“Unless I want to spend a fortune in gas driving from way down the valley, I have to live in a condo because there are no homes around here to be had,” Refearis said. “Please, commissioners, consider your citizens who can’t buy a home but still want to build a life here.”

Sleming can understand where Refearis is coming from, he said.

“I remember how hard it can be to rent, and I know the rental market is tight, but I really like the consistency Miller Ranch has with 100 percent ownership,” Sleming said.

If the county were to include rentals in its new affordable housing community, Sleming suggests a homeowners association have tight control over renters as well as the home owners, he said.

No matter who lives in the homes ” renters or the owners themselves ” the people who managed Miller Ranch said the county could take some other things into consideration when they build another community.

“A few owners have commented that the heating is extremely expensive in the winter because it’s electric and others have said they think all the homes should have been built with basements,” said Nick Barbella, who managed Miller Ranch until last month.

They may seem like silly concerns, but a home’s tiny details can have an impact on sales, Barbella said.

The amount and size of the homes’ garages have also been the topic of conversation among home owners, said Kim Williams, current Miller Ranch manager.

“We have heard small concerns about garages, basements and other minor things,” Williams said. “All in all, I think people are pretty happy with their homes. This is a great community where the people have really come together, more than they may in other neighborhoods.”

Daly and Sleming both said they have had problems with some of the construction on their homes.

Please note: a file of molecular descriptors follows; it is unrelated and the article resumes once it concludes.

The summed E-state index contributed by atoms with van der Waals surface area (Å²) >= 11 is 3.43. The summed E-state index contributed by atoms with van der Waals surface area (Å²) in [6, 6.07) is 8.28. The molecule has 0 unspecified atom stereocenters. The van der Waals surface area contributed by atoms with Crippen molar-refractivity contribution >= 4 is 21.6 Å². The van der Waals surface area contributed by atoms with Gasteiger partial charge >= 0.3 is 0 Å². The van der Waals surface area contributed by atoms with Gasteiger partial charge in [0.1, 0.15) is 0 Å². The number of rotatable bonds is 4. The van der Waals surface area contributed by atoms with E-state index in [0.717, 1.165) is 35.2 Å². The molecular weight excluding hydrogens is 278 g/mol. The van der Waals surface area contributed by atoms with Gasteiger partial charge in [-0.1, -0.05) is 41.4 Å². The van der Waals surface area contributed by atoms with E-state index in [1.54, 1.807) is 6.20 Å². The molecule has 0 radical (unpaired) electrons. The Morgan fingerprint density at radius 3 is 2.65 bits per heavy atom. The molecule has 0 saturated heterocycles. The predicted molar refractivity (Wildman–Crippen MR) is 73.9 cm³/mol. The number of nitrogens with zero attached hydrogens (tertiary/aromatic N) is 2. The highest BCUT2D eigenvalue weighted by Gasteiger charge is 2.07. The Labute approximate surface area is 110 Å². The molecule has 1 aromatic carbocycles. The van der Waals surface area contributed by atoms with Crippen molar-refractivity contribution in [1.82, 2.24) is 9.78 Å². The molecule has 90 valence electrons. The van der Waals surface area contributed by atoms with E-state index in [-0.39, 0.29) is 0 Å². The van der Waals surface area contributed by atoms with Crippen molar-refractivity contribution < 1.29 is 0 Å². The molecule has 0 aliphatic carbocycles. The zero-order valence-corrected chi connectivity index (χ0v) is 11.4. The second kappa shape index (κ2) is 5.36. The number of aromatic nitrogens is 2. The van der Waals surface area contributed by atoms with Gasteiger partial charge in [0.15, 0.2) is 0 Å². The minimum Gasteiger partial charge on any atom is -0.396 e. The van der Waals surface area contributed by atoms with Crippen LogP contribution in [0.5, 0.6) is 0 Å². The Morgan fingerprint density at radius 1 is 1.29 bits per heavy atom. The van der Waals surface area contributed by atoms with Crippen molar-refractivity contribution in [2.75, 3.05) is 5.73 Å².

“Our front porch is sinking because the foundation wasn’t done properly,” Daly said. “The homes were cheaply made and have problems here and there. You can tell it wasn’t the highest quality work.”

What are some of the things owners and county officials wouldn’t change?

The new community will be deed restricted like Miller Ranch, Gazunis said.

Homeowners can only make a certain percentage of profit when they sell their home to ensure it sells for an affordable price, she said.

“At first I was nervous about buying a deed restricted home,” Sleming said. “Now I appreciate it because it gives me security and makes it so my wife, Renia, and I can actually afford to live there. Sure, I could make more selling a home on the open market, but then again I couldn’t afford to buy the home in the first place.”

The accessibility to mass transportation and a central location in the valley are also high priorities for the county in planning a new development, Gazunis said.

“I just love everything about the community on a whole,” Daly said. “The best thing about it is the location and the way it has paths and a park-like setting. There’s no place else like it around here.”

Staff writer Alison Miller can be reached at 748-2928 or armiller@vaildaily.com.